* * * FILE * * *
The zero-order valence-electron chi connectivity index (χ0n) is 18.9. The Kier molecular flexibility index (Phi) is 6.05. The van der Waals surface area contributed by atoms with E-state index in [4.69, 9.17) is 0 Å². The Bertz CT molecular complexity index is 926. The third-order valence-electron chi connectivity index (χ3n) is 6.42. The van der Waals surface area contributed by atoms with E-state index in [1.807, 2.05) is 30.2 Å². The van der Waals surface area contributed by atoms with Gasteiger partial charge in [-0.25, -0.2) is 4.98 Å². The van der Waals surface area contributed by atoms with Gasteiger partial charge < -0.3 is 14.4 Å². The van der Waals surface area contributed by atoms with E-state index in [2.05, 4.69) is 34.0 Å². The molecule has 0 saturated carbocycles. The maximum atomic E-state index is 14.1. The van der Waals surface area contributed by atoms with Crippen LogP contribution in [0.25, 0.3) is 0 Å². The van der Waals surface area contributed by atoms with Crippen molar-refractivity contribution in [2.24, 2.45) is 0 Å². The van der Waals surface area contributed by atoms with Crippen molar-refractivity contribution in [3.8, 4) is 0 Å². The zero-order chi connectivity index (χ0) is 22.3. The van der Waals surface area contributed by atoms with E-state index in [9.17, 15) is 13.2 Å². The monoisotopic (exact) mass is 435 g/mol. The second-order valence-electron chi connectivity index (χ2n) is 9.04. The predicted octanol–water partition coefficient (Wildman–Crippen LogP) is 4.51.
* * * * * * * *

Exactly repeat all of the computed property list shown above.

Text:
The zero-order valence-electron chi connectivity index (χ0n) is 18.9. The Kier molecular flexibility index (Phi) is 6.05. The van der Waals surface area contributed by atoms with E-state index in [4.69, 9.17) is 0 Å². The Bertz CT molecular complexity index is 926. The third-order valence-electron chi connectivity index (χ3n) is 6.42. The van der Waals surface area contributed by atoms with E-state index in [1.807, 2.05) is 30.2 Å². The van der Waals surface area contributed by atoms with Gasteiger partial charge in [-0.25, -0.2) is 4.98 Å². The van der Waals surface area contributed by atoms with Gasteiger partial charge < -0.3 is 14.4 Å². The van der Waals surface area contributed by atoms with E-state index in [2.05, 4.69) is 34.0 Å². The molecule has 0 saturated carbocycles. The maximum atomic E-state index is 14.1. The van der Waals surface area contributed by atoms with Crippen LogP contribution in [0.25, 0.3) is 0 Å². The van der Waals surface area contributed by atoms with Crippen molar-refractivity contribution in [2.24, 2.45) is 0 Å². The van der Waals surface area contributed by atoms with Crippen molar-refractivity contribution in [3.8, 4) is 0 Å². The zero-order chi connectivity index (χ0) is 22.3. The van der Waals surface area contributed by atoms with E-state index in [9.17, 15) is 13.2 Å². The monoisotopic (exact) mass is 435 g/mol. The second-order valence-electron chi connectivity index (χ2n) is 9.04. The predicted octanol–water partition coefficient (Wildman–Crippen LogP) is 4.51.